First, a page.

Publication Date: 01-Jun-11 | ISBN: 9781844718221 | Trim Size: 198 x 129 mm | Extent: 92pp | Format: Paperback
UK Distribution: | USA Distribution: | Publishing Status: Active
In a world where everything has more possible explanations than ever before, where no experience seems real unless it is refracted, this book examines love, loss, and time itself under a variety of lenses: these poems are made from other poems, from paintings, from songs, from spam emails, snapshots, jokes, dreams. We are the experts on our own existence, but what does it all mean?
Katy Evans-Bush has been praised for situating poetry in the heart of daily life, and her second collection is written in deep engagement with the sounds and colours of real and imaginative worlds. The French writer Nerval’s pet lobster takes us on a vibrant summer’s outing in nineteenth century Paris. Two playwrights in two centuries ponder happily on their unseen downfalls. A child dithers on a hot day, and a lover resorts to pure tactile expression at the moment it means the most.
A sharply-lit American childhood is seen as if through a telescope, from amid the mists of London and its layered lives. Ordinary objects act of their own accord; art speaks to us more than the person standing beside us; and the core of love remains the same while everything around it shapeshifts. One thing is certain, though: an egg is never just an egg.
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TABLE OF CONTENTS
Contents; Talk; Thibault’s Ribbon; Speculation and Conjecture ; The Grand Disjuncture; My Hero; Steam Across the Quad, Baby!; dear m magritte; O Let Me Not; 1599: He Looketh Happily Across the Thames by Bankside; Fretwork; The Love Ditty of an ’eartsick Pirate; In Which the Playwright Reflects on the Nature of His Existence; Hope Like Heaven: a Shaggy God Story; Hell; Radio Silence; It’s a Right Birds’ Nest; The Night is Dark; & outside by the stream the colours were so amazing; Richard Price; The Fabiola; You’re in Bedlam; Meditations on a Freudian’s Lip; After the Gasometers; The Starvefish; Billy and the Days; Intelligent Album Rock; Forth in July; The Desiring of Practically Everything; Overland Homesick Blues; Connecticut Postcard; The Desert; Freefall; What’s Time ; And Across the Harbour a Solitary Skiff; Animate; Hansel; A Christmas Play; The Mountain Goat and the Mermaid; The Base Macian; A Few Squibs; Bisects; The Best Scarf in London: a Picaresque; Henry in Love ; Spring in Baker Street; This Was the Pace of my Heartbeat; Away; On a Note by Louise Bourgeois; November 30, 1900 ; Hammershøi; Notes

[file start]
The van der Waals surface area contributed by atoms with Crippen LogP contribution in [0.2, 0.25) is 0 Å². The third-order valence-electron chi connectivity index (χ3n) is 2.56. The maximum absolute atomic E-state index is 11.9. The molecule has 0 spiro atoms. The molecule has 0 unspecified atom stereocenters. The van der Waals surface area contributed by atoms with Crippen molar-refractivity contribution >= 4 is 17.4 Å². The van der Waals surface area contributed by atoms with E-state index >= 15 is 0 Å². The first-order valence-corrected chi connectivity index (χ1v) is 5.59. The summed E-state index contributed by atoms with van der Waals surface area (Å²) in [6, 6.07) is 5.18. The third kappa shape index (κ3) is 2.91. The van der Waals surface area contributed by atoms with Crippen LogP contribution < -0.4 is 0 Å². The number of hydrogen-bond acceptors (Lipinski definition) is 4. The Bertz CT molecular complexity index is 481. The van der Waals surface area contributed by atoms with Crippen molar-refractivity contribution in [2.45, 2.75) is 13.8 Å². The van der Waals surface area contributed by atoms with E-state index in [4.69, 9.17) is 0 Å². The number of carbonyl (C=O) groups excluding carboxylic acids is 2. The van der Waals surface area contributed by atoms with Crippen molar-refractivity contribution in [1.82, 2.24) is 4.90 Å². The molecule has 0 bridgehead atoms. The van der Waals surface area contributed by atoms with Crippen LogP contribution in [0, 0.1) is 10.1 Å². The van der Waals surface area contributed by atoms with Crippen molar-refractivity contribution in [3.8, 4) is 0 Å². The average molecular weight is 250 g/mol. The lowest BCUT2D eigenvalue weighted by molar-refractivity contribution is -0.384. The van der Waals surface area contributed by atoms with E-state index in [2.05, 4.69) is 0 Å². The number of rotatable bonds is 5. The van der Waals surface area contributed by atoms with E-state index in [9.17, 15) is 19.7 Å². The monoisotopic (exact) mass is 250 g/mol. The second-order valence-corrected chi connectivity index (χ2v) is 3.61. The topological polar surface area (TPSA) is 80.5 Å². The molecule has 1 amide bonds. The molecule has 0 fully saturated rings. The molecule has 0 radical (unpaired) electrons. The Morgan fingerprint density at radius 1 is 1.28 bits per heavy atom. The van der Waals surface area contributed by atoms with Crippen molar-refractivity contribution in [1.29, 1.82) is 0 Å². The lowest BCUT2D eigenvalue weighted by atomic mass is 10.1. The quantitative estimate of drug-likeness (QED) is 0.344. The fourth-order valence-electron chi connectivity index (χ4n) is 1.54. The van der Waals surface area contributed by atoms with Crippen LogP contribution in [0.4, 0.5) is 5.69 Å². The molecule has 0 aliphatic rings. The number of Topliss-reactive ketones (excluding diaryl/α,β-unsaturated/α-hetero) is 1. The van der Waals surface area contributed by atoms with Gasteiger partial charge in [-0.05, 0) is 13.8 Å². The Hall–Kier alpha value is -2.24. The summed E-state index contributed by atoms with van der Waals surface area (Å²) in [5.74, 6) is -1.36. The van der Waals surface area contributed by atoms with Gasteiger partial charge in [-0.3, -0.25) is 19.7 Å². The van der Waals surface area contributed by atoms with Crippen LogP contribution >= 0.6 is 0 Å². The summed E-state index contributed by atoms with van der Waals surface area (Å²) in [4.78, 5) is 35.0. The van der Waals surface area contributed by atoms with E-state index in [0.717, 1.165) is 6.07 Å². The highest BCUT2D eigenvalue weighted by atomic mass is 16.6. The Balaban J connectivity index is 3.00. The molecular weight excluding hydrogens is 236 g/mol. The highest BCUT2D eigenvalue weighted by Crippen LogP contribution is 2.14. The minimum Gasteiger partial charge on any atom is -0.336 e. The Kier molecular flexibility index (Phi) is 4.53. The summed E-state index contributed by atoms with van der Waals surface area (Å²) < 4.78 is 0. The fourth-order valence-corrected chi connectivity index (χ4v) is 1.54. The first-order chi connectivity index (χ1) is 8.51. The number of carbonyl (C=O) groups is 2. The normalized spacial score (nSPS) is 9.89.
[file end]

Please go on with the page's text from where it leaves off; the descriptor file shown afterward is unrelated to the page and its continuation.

PRAISE FOR THIS BOOK
“Egg Printing Explained is an immediately likeable, lively and readable collection. The poems crackle with invention. The book is a dance of language: dramatic, comic and exuberant. What is especially dazzling is the cavalcade of forms and registers. The poems shift in mood and music from plain song to baroque, from chant to rock, from blues to opera. Her phrases surprise and delight and no reader will ever forget the exhilarating and brilliantly sustained ‘The Love Ditty of an ‘eartsick Pirate’. This is a sharply-written book from one of our sharpest wits. But it is also one of the most generous and melodic books of contemporary poetry I’ve read in some time.” —
“This intimate voice, in this accomplished collection, points to an unbridled versatility.” —Poetry London
“Many of these poems are a tour de force.” — Poetry London
“This is not to suggest in any way we employ the term surreal to describe Egg Printing Explained. These are carefully managed poems, never experimental in any formal sense, yet the poet is evidently nourished by a ludic spirit which allows for a collision of registers, a promiscuity of styles, and boundless performative verve.” — Poetry London
PRAISE FOR PREVIOUS BOOKS
“Katy Evans-Bush can tell an offbeat story the way you’ve never heard it before, but wanted to. Her ironised yet romantic fatalism—reminiscent of a post-sisterhood Millay—is a model of wit and restrained emotion.” —
Katy Evans-Bush was born in New York City. At the age of nineteen she moved to London, where she now has three children and a no-pets clause. An editor in the not-for-profit sector, she writes essays and reviews as well as poetry, is a regular contributor to the Contemporary Poetry Review, and is the author of the literary blog Baroque in Hackney.